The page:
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on January 25, 2004
We sometimes think that the Vienna Philharmonic tends to be a bit conservative in their repertoire. That misconception has been largely fueled by their commercial recordings. In concert, as this very fine set from Andante shows, their repertoire is far more mixed. Recorded in concert from 1951 to 1985 the set has many fine performances. The first disc contains works that the orchestra had not played at all up the time of the concerts. Ansermet leads Honegger's 5th (at the time a new work) while Kubelik gives the orchestra a work out in the Janacek "Sinfonietta" . Markevitch as ever gives a compelling performance of Stravinsky's "Rite of Spring". If the orchestra seems a bit unsure it is probably due to lack of familiarity with the work. Composer/conductor Lukas Foss pointed out in an article that for some 30 years after its premiere performances of the Rite were fairly rare. So Vienna in 1952 were , like other orchestras of the time, just getting into the work. Make no mistake though this is a formidable performance.
The second disc is a trio from the Second Vienna School.The Schoenberg "Pelleas und Melisande" was briefly available on DGG a few years back and has Bohm where he was at his best; live in concert. Bohm is fully into the work and gives us a flowing performance. From the same concert a performance of Berg's "Der Wein" performed by Dorothy Dorow who made the works of the Second Vienna School one of her specialties. It is good to have a recording of her in this work. Webern completes the trio with 2 fine performances led by Mehta.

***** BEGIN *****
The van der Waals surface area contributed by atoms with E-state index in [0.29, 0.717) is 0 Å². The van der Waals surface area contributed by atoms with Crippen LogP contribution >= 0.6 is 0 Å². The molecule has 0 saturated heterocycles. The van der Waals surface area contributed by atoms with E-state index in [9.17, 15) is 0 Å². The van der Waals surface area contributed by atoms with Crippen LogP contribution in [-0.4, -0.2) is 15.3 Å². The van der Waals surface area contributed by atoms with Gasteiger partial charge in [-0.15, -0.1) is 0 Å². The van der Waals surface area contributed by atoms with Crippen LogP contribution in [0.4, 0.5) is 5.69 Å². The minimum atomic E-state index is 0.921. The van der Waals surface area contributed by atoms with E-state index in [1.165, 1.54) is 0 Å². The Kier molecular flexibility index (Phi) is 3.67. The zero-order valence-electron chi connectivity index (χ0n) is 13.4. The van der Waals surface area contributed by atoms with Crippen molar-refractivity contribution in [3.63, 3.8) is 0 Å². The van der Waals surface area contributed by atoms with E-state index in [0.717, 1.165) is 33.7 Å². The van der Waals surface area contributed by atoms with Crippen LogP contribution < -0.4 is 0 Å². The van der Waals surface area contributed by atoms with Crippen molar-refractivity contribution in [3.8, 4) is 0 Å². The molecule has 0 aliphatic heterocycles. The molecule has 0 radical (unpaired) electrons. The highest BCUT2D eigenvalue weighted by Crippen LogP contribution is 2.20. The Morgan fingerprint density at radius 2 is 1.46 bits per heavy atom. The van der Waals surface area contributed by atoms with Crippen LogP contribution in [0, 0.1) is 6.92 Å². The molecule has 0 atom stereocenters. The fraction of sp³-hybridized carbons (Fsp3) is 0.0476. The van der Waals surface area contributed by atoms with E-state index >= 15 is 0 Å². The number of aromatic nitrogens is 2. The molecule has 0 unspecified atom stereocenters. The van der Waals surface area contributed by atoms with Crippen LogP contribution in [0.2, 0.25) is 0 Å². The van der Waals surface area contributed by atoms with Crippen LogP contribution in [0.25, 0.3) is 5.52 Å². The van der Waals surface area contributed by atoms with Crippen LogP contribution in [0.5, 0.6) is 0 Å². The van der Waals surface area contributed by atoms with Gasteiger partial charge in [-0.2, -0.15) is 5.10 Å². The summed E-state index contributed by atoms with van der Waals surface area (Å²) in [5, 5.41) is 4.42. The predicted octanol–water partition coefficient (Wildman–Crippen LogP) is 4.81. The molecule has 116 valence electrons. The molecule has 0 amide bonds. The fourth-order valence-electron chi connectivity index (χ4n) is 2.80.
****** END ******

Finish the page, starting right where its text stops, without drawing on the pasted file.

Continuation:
The 3rd disc brings 2 relatively rare works and in my opinion the finest performance in the set. Haitink conducts "Prosperos Beschwörungen" by the nearly forgotten Egon Wellesz. It is a fine if often subdued work that makes me want to hear other works of his. Lastly comes a truly superb performance of Franz Schmidt's Symphony No.2 led by Erich Leinsdorf. Schmidt's at times thick orchestral textures have tripped up many a conductor but not Leinsdorf. Orchestral detail is very clear in this sweeping and at times bracing performance. One hopes that maybe in the radio archives of numerous European stations there are tapes of other Schmidt works led by him.
The recordings come from Austrian Radio and the Vienna Philharmonic's own archives and are newly remastered for the set. The first disc is mono but the last two are stereo. Extensive notes in English, French and German as well as illustrations all in a hardbound book which is the size of a cd case. The discs are in sleeves at the front and back of the book. The book is in a slip case. The album title indicates this is volume one of 20th Century works. Hopefully volume 2 is not long in coming.
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